Integrated miRNA, mRNA and protein expression analysis reveals the role of post-transcriptional regulation in controlling CHO cell growth rate
- Equal contributors
1 National Institute for Cellular Biotechnology, Dublin City University, Dublin 9, Ireland
2 Molecular Therapeutics for Cancer Ireland, Dublin City University, Dublin 9, Ireland
3 Bioprocess R&D, Pfizer Inc., Andover, Massachusetts, USA
BMC Genomics 2012, 13:656 doi:10.1186/1471-2164-13-656Published: 21 November 2012
To study the role of microRNA (miRNA) in the regulation of Chinese hamster ovary (CHO) cell growth, qPCR, microarray and quantitative LC-MS/MS analysis were utilised for simultaneous expression profiling of miRNA, mRNA and protein. The sample set under investigation consisted of clones with variable cellular growth rates derived from the same population. In addition to providing a systems level perspective on cell growth, the integration of multiple profiling datasets can facilitate the identification of non-seed miRNA targets, complement computational prediction tools and reduce false positive and false negative rates.
51 miRNAs were associated with increased growth rate (35 miRNAs upregulated and 16 miRNAs downregulated). Gene ontology (GO) analysis of genes (n=432) and proteins (n=285) found to be differentially expressed (DE) identified biological processes driving proliferation including mRNA processing and translation. To investigate the influence of miRNA on these processes we combined the proteomic and transcriptomic data into two groups. The first set contained candidates where evidence of translational repression was observed (n=158). The second group was a mixture of proteins and mRNAs where evidence of translational repression was less clear (n=515). The TargetScan algorithm was utilised to predict potential targets within these two groups for anti-correlated DE miRNAs.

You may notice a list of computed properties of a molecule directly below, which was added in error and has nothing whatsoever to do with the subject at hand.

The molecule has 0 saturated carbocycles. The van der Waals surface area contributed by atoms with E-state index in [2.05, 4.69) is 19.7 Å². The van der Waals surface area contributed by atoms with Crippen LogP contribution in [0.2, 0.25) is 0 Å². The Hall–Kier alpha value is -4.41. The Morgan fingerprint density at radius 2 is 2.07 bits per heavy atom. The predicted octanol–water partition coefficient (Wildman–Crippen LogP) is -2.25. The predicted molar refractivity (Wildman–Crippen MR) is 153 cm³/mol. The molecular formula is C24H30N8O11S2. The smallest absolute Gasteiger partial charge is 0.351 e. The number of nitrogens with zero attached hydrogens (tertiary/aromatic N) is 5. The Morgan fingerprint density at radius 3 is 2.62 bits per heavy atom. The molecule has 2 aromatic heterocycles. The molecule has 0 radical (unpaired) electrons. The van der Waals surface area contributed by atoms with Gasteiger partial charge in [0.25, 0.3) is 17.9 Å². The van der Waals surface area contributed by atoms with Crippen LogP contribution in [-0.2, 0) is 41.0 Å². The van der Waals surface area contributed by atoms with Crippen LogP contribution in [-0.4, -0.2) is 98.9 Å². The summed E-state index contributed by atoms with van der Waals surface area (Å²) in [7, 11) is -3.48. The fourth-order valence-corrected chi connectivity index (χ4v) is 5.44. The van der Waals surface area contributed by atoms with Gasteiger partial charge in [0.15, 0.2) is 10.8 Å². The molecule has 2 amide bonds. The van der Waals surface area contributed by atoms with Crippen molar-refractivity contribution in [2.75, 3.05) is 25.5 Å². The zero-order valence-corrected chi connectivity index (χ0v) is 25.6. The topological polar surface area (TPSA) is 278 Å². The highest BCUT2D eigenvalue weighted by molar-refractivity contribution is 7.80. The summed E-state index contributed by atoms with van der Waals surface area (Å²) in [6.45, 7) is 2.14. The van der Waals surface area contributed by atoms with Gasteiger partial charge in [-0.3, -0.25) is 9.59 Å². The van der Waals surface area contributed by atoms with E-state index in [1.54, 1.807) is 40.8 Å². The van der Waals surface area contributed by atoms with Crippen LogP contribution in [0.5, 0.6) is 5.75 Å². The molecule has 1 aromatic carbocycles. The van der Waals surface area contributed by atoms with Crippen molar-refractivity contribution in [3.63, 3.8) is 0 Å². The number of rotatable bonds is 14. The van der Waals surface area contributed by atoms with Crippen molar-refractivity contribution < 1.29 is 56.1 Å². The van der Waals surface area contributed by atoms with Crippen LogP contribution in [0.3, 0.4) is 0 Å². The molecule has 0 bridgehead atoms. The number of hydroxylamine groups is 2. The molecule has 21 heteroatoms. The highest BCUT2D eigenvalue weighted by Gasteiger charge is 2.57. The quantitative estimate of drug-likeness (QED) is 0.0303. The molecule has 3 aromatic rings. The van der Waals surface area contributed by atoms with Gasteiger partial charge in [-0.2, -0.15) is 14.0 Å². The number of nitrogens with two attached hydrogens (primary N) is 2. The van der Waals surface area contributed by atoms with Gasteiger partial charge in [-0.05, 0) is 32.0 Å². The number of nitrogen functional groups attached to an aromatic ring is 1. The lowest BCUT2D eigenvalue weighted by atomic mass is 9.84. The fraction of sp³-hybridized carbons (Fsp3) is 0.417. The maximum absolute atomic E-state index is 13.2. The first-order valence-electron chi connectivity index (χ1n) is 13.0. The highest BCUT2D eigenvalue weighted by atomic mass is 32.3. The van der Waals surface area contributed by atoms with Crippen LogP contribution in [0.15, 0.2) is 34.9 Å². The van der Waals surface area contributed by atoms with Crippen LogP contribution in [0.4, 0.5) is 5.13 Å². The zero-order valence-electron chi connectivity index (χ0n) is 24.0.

The evidence presented in this study indicates that biological processes such as mRNA processing and protein synthesis are correlated with growth rate in CHO cells. Through the integration of expression data from multiple levels of the biological system a number of proteins central to these processes including several hnRNPs and components of the ribosome were found to be post-transcriptionally regulated. We utilised the expression data in conjunction with in-silico tools to identify potential miRNA-mediated regulation of mRNA/proteins involved in CHO cell growth rate. These data have allowed us to prioritise candidates for cell engineering and/or biomarkers relevant to industrial cell culture. We also expect the knowledge gained from this study to be applicable to other fields investigating the role of miRNAs in mammalian cell growth.